Why not go for some international intrigue to mark the end of a meal? Customers continue to seek authenticity—and a little adventure—from their dining experiences, and desserts can take advantage of this trend just as effectively as entrée items do.
Asian- and Latin-inspired desserts seem to be at the leading edge of this trend. Consider UCLA’s Feast at Rieber, a groundbreaking dining hall concept that specializes in Asian menu creations. Desserts are no exception, as Executive Pastry Chef Anthony Nigro is proud to say.
Seven Asian Cultures, 84 Amazing Desserts
Nigro, who has been to Japan several times and “knows Japanese well enough to get by,” built Feast's dessert menu from the ground up. Like the rest of the dining hall’s offerings, it adopts recipes and treatments from seven Asian cultures: Japanese, Korean, Chinese, Indian, Thai, Vietnamese and Hawaiian.
Nigro and Assistant Pastry Chef James Brannon worked for a year prior to the opening of the new dining facility, researching the cuisines, developing the individual recipes and seeking out sources for some of the more unusual ingredients.
Nigro drew on his travels to Japan, where “the best thing was waking up in the morning and hitting the bakeries—the panya (bread-shops),” he says. (That’s where the inspiration for Japanese Melon Bread came from. Find the recipe online, in food-management.com's recipe section).
Along the way, Nigro discovered some exciting new flavors, like pandan, a leaf extract with “a really cool flavor, kind of a caramel-nut.” Red bean paste is a naturally sweet component used in multiple dessert items on the menu, so that’s one ingredient that multitasks very well. Still, there are a lot of unusual ingredients that must be sourced. And finding vendors to supply such things as basil seeds and mochi (a special pounded sticky rice) for Rieber's huge daily volume was a challenge.
The UCLA bakery is “going on all cylinders and then some,” so some items are outsourced as well. (For example, the mochi is outsourced from local Asian purveyors.) This led Nigro into the tightly knit community of Asian bakeries around LA, another chance to uncover some hidden-gem dessert ideas.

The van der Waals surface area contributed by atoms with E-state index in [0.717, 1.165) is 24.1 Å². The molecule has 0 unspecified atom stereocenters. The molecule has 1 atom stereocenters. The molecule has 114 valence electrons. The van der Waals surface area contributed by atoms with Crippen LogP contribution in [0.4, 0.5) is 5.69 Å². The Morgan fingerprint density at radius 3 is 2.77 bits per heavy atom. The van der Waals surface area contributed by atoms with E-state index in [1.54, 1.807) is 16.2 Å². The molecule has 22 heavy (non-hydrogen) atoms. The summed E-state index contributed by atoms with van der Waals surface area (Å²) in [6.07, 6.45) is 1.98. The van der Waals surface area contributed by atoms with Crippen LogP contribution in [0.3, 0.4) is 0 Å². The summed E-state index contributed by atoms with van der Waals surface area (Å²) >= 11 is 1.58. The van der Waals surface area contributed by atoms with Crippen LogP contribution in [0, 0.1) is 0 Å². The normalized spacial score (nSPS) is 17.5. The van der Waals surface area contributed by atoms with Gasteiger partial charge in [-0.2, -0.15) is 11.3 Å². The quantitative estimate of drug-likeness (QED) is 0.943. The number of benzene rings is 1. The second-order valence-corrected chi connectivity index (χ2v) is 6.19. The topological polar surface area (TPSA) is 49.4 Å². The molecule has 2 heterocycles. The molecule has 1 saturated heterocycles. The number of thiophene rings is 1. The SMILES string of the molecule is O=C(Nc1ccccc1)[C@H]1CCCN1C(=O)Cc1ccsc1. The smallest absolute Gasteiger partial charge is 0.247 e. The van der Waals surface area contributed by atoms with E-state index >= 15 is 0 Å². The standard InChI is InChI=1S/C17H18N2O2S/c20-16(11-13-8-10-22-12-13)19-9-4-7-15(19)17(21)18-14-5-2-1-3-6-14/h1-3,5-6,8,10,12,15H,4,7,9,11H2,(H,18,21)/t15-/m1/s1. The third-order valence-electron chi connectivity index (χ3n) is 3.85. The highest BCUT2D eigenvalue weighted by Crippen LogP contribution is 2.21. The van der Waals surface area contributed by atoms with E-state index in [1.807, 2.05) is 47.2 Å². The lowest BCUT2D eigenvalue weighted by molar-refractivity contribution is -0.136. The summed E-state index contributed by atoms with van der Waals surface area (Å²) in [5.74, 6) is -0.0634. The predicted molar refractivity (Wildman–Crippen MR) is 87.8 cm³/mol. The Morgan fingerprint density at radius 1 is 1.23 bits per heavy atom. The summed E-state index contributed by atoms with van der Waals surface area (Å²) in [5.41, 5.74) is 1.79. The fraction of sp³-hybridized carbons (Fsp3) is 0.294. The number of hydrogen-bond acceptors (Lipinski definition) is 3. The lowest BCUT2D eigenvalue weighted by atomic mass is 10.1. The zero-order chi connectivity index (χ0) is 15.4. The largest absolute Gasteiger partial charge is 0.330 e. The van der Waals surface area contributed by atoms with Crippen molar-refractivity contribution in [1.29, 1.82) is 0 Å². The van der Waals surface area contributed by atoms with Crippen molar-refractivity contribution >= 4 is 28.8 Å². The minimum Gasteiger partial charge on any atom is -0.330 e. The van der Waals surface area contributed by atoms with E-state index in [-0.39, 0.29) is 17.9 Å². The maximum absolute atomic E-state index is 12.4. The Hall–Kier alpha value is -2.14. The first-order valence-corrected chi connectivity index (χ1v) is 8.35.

All that work paid off when the remodeled Rieber opened last fall. “It was like opening seven different restaurants with seven different menus,” Nigro says, and he notes that there is a 100 percent take-rate on authentic desserts served there.
Balance—in flavor and in presentation—are the hallmarks of the desserts, he adds. That balance is well evidenced in his Japanese Chocolate Curry Mousse, an adaptation that fuses dark, bittersweet chocolate with a traditional Japanese flavor: curry. Some of UCLA’s other signature Asian desserts include:
Green Tea Azuki Cookies: Popular Asian dessert flavors incorporated into a sugar cookie with matcha (green tea powder), red bean paste and topped with black sesame seeds. “You get a bittersweet taste; it’s hard to describe,” Nigro says.
Vietnamese Banh Flan: "Flan is obviously a traditional dessert in many cultures. There’s a French influence in Vietnam and this is very popular. If you go to any Vietnamese bakery, they have flan."
Hawaiian Passion Fruit Cheesecake: The essence of Hawaii with passion fruit and crushed and toasted macadamia nuts in the crust.
Japanese Awayuki: A layered dessert with Jello made from calpico (well-known Japanese drink with a fermented-yogurt flavor). “We wanted to inocorporate popular flavors in Japan,” Nigro says. combined with momokan (momo = peach; kan = Jello). Light, flavorful, not too sweet.
Vietnamese Che Bau Mau: Literally means 3-colored dessert. Can be different colors, but red bean, coconut and green Jello are used here. “When I went to local Vietnamese restaurants, I saw that combination a lot so we stuck with it.”
Creating this huge variety has been a great learning experience, Nigro says, and he’s still getting surprised and learning all the time.
“I never thought I’d work in a bakery where we’d go through so much coconut milk,” he says.
A Route to More Healthful Desserts
Looking for a more healthful take on Asian desserts? Rice and tapioca puddings, with rich textures and flavored with green tea, coconut and cardamom can be ridiculously low in calories, fat and cholesterol.
Just ask Rajiv Jaggi, senior manager of culinary development, Healthcare Brand Management, Sodexo.
“I make Green Tea Tapioca Pudding with nonfat milk,” Jaggi says. “You just don’t need heavy cream and you don’t miss the fat because the starch makes the texture so thick and rich."